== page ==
NEARLY half of all young Hispanics in the US do not finish high school. For Hector Montenegro, the principal at Albert Sidney Johnston High School here, one solution is a free lunch.
A casual observer might call it a bribe. Mr. Montenegro says free food allows him to keep students -- half of whom are poor, most of them Hispanic -- in school. ''If we didn't feed them,'' he says, ''we'd lose them.''
Free burritos are part of an effort by Montenegro to tackle one of the nation's most enduring social problems. But the program itself faces some challenges. Last week, the House of Representatives voted to cut federal funding for dropout-prevention programs and career counseling. This may leave Johnston and other schools with the choice of seeking state or corporate funding.
No one would disagree that kids leaving schools is a problem: Dropout rates nationwide for Hispanics are nearly three times higher than those of whites. And while high-school completion rates for blacks are increasing -- 74 percent of black students are now completing high school -- the dropout rate among Hispanics has stayed constant or increased slightly in recent years.
Until a few years ago at Johnston, students were permitted to leave the campus for lunch. Less than half returned and each year, 20 percent dropped out. Today, with dropout rates down to 4 percent, students are required to stay on campus; many of them eat free tacos while counselors and teachers talk about academic and social skills and career options.
Half of the students at Johnston, which is located in a rough, blue-collar section of Austin, live in poverty. The school is a study in budgetary stress: The floors are freshly polished, but the metal pillars holding up the roof are beginning to rust. Some here credit Montenegro with doing the best with the circumstances and turning some kids around in a neighborhood where gangs, drugs, and drive-by shootings are a fact of life.
''The school system worked at o ne time,'' he says. ''But now 50 percent of Hispanic kids drop out. No business could survive with that kind of failure rate. Educators need to start rethinking the way they do business.''
Montenegro's initiatives include summer sessions for incoming ninth graders, after-school programs that pay students to be tutored, and infant day-care facilities for teenage mothers. Last year, 90 of the 1,270 students at the school had babies.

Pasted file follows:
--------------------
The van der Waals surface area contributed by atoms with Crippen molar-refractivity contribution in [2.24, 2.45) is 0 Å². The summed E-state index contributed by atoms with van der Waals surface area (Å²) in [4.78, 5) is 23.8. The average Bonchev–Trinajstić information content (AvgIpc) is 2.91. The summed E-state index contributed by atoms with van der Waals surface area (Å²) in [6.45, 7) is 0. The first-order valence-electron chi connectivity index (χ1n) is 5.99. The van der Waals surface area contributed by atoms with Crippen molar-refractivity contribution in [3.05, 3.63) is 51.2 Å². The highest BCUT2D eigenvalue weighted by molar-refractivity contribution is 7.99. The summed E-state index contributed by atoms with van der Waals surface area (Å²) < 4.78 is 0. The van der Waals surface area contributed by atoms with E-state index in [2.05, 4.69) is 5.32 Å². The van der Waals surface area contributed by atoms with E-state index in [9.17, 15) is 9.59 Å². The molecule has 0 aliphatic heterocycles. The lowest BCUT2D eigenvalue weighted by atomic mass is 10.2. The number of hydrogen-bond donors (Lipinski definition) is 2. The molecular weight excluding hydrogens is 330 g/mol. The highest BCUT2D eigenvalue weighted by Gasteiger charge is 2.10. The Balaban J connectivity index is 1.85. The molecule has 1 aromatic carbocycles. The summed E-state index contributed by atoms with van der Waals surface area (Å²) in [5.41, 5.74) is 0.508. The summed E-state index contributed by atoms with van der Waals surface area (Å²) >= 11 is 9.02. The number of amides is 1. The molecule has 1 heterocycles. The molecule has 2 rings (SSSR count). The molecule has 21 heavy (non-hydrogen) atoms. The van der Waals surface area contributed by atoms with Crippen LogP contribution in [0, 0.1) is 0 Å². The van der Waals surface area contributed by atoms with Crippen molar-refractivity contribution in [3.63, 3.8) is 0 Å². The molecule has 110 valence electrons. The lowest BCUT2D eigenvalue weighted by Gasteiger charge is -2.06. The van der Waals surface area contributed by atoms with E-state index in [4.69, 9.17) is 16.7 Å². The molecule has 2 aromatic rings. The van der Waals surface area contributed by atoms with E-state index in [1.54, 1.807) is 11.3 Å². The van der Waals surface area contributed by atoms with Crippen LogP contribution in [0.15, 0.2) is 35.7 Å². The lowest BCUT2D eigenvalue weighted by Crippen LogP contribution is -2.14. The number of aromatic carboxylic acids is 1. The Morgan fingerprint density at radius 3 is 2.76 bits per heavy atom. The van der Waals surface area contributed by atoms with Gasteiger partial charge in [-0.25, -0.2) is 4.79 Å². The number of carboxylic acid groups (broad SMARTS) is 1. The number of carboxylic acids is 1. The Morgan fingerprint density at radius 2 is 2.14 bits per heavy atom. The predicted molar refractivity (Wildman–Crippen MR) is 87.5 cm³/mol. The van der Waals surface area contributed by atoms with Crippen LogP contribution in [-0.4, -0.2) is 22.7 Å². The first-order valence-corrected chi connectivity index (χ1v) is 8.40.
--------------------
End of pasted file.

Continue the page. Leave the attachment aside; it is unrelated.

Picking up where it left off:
While some educators like Montenegro have had success in lowering the dropout rate, Hispanic leaders are worried. ''We are very much at risk of creating a permanent underclass,'' says Maria Robledo Montecel, executive director of the Intercultural Development Research Association in San Antonio. ''The effort over the last several years to stem the dropout rate of Hispanics hasn't created the result that we need.''
Ms. Montecel, whose group runs a tutoring program for Hispanic students, says the current attack on bilingual education only exacerbates the problem. Bilingual education, she says, allows students ''to keep learning math, science, and social studies while they learn English.''
Federal funding for dropout prevention has helped dozens of schools with high minority populations to address the dropout problem. Montenegro recently received a $250,000 grant from the US Department of Education that allowed him to hire four new staffers, one of whom works with the students on academic issues during the lunch period. ''Without additional funding,'' he says, ''we couldn't do half of what we're doing.''
But federal funding for dropout prevention has fallen under the budget ax. The House last week rescinded $12.5 million or about 10 percent of the funding for the School to Work Opportunities Act, the federal program that allowed Montenegro to hire additional staff. The House also cut a $28 million program that provided funding for dropout-prevention projects. Funding for next year was also eliminated.
GOP leaders in Congress say the cuts are aimed at eliminating duplication by several agencies that have overlapping programs. As for the dropout program, GOP congressional staffers say they are cutting programs the Clinton administration suggested.
Laura Hanson of the National Council of La Raza, a Hispanic advocacy group, says the US needs a national strategy to address the Hispanic dropout problem. ''This is an important issue for the nation as a whole because Latinos are the largest net labor force entrants,'' she says. Demographers predict that by 2010, Hispanics will be the largest minority group in the US and that 1 of every 3 new workers will be Hispanic.